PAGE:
Normally, today would be a post on the prompt word from Kate Motaung and released at last night’s Twitter party for our FMF writing group. However, because of the busyness of Christmas, the visits, the baking, the exhaustion, we’ve taken a couple of weeks off. So here I am — writing with no prompt.
Last year at this time, I spent the two week hiatus hyping the change in format on the blog. Two years ago, I had missed a couple of posts and used the time to catch up. In years before that I just skipped posts completely or chose another topic.
This year, I’ll share a commercial — for Five Minute Friday. It’s a primer on what it is all about with the hope you might be inclined to join our group in the new year and contribute your two cents worth — in five minutes or so.
Lisa-Jo Baker created the foundation back in 2011 — reaching out to her friends about the prospect of writing for just five unscripted, unedited minutes on a specific prompt word. There were no “rules” except to visit with your neighbor to offer a word of encouragement. The exercise took off … and here we are.
Lisa-Jo noted, “Sometimes I think we over-glamorize writing.” The quiet secret is we are all writers and our stories matter. As she said, “I decided one ordinary Thursday to throw caution and editing to the wind and invite people to just write without worrying if it was just right or not.” She shifted the emphasis from “a perfect post” or a “profound post” into an exercise in the discipline and joy of writing.
I joined the community in 2013 — one of the few men — and witnessed the transition from Lisa-Jo’s capable hands to Kate’s leadership. She has nourished and expanded the community by encouraging her entourage to set their fingers free and “expect to be surprised by what comes out. That’s all part of the ride. All part of the creativity of our God, of His image reflected in His people.”
She added a Facebook page to encourage more participation and her advice has always been, “Above all, have fun! No stress, only smiles.”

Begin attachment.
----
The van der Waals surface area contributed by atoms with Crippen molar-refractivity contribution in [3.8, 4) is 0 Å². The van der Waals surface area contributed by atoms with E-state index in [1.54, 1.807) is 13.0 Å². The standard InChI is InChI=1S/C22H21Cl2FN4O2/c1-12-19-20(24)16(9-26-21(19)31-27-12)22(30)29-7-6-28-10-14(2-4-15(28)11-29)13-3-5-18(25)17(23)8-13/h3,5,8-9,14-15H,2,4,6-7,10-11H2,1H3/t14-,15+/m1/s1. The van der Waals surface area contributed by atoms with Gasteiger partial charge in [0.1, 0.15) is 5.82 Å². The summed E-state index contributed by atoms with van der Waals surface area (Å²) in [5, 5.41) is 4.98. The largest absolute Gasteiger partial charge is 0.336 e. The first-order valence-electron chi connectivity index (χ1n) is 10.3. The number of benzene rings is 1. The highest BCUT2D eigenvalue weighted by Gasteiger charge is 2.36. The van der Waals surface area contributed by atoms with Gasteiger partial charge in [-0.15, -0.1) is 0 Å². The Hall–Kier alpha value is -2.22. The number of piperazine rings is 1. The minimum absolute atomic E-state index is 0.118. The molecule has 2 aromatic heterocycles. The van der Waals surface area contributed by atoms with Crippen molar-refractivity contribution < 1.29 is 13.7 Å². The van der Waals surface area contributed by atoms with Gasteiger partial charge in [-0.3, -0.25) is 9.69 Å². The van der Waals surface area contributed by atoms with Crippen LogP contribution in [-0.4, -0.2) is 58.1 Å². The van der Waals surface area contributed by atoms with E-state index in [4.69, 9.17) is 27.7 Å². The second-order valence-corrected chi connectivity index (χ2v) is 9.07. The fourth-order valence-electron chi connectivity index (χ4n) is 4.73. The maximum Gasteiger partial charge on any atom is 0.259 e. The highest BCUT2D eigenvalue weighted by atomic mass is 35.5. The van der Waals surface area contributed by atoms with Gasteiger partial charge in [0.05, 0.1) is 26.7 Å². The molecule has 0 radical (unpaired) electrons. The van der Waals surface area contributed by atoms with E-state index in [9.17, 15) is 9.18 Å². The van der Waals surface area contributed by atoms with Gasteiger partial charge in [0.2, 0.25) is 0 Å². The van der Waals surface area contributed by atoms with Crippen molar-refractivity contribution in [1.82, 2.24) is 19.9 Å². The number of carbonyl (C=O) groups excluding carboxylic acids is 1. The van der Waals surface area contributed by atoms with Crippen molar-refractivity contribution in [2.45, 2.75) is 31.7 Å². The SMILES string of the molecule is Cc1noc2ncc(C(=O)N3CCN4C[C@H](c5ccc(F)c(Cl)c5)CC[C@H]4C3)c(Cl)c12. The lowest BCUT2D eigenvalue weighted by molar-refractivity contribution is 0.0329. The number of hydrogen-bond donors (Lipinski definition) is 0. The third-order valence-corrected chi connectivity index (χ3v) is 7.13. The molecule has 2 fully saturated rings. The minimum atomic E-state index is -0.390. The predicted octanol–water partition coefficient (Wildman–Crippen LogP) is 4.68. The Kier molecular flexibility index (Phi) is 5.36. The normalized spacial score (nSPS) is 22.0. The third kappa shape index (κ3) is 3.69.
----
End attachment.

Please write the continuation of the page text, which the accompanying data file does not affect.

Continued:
When she took over, she stated, “I felt honored and humbled and elated and in over my head all at the same time. And five years later, I still feel the same way.
“It has been such a joy and privilege to serve this community, to find new ways to build community, to share in each other’s joys and sorrows, and to offer blogging tips and writing advice along the way.”
The Five Minute Friday exercise has become not only an important part of my weekly writing regimen but my life. The prompts are designed to get you to think — five imperfect minutes at a time — about just one word. When you let the word percolate in the mind, man, anything can come out! And often does!
But more important than letting the fingers translate the thoughts of the mind is the connection you get when you start visiting your FMF neighbors. You find so much in common … and learn so much when their writing veers off in a different direction. It brings your life into balance.
While writing is the vehicle, the driving force behind Five Minute Friday is the fellowship. We’re not only a writing community, but an extended virtual family — ready, willing, and able to contribute to a thought, uplift each other, encourage each other, and communally look up to the Source of our individual inspiration.
To entice you to check us out, I’ve been including some of the experiences my fellow writers have shared as chronicled in Five Minute Friday: A Collection of Stories Written in Five Minutes Flat. This week, the words were contributed by Lizzy. I hope her thoughts inspire you to join our writing club.
“Five Minute Friday has meant to me a way to sit down and write, almost journal, snippet like entries of of what my life at any given point of time looks like. A way to record and share these so that these simple moments aren’t lost. It’s a time to put memories in my treasure box.”
Yes, we are predominately a Christian community — imperfect, flawed or, as I read this morning, caterpillars on our way to butterflies. And the community is predominately composed of women, from many young home schooling mothers to pastors to matronly grandmothers and all stations in between. That’s a plus for me. I need the support from women to keep me from becoming a jaded curmudgeon in this winter season of my life.
Yes. It’s a great creative outlet. Not everything is perfect … but neither are we. It’s always eye-opening. You should check out the site and see for yourself … or better yet, try it yourself.
THOUGHT TO REMEMBER: Remember no one can make you feel inferior without your consent. — Eleanor Roosevelt